What are the possible behavioral and psychiatric complications of Down syndrome?

Updated: May 18, 2020
  • Author: Gratias Tom Mundakel, MBBS, DCH; Chief Editor: Maria Descartes, MD  more...
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Psychiatric disorders are reported in 13-17.6% of children with Down syndrome [71] ; these conditions include common psychiatric disorders such as depression, anxiety, obsessive-compulsive disorder, schizophrenia, and anorexia nervosa.

Other disruptive behavior disorders, such as attention-deficit/hyperactivity disorder, oppositional defiant disorder, and conduct disorder, can also be present. Children with Down syndrome have autism more often than expected. [72] In one Down syndrome study, the incidence of autism was 7%. [73] Current evidence indicates that autism affects 1 of every 150 children. [74]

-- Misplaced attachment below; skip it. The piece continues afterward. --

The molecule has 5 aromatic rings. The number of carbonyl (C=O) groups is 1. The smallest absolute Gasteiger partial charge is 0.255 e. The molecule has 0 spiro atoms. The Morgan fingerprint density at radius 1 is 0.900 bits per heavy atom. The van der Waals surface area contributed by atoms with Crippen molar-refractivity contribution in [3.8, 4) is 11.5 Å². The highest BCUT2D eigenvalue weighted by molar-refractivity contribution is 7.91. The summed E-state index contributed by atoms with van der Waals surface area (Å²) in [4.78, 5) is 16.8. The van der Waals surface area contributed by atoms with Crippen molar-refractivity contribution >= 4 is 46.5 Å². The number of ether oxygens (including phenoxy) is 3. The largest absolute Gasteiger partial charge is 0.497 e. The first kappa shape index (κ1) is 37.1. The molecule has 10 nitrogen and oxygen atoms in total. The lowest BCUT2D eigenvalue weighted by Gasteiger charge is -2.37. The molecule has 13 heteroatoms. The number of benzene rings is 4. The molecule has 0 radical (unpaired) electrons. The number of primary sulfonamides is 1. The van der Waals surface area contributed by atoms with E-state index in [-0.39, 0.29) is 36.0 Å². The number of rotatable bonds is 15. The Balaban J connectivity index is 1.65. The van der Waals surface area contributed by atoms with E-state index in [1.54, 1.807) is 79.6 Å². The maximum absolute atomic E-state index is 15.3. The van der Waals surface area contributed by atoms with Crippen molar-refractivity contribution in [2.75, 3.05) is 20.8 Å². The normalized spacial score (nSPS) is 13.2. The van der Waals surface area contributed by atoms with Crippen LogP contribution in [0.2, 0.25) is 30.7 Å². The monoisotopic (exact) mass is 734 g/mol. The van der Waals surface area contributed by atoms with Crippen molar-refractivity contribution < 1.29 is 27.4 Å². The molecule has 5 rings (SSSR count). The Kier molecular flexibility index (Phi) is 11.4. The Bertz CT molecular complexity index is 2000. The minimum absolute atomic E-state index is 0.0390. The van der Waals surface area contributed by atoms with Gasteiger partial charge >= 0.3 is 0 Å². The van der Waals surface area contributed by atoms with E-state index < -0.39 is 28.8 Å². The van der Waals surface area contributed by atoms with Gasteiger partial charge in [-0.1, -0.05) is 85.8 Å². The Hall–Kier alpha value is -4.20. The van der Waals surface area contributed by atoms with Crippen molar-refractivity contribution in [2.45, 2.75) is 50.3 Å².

A study by Foley et al indicated that while behavioral and psychiatric difficulties in persons with Down syndrome tend to improve with age, depressive symptoms, as well as problems in social relating behavior, can persist into adulthood. The investigators, who conducted the questionnaire study over 8 years, suggested that persistence of depressive symptoms in persons with Down syndrome may increase their chances of developing depressive illness in adulthood. [75]

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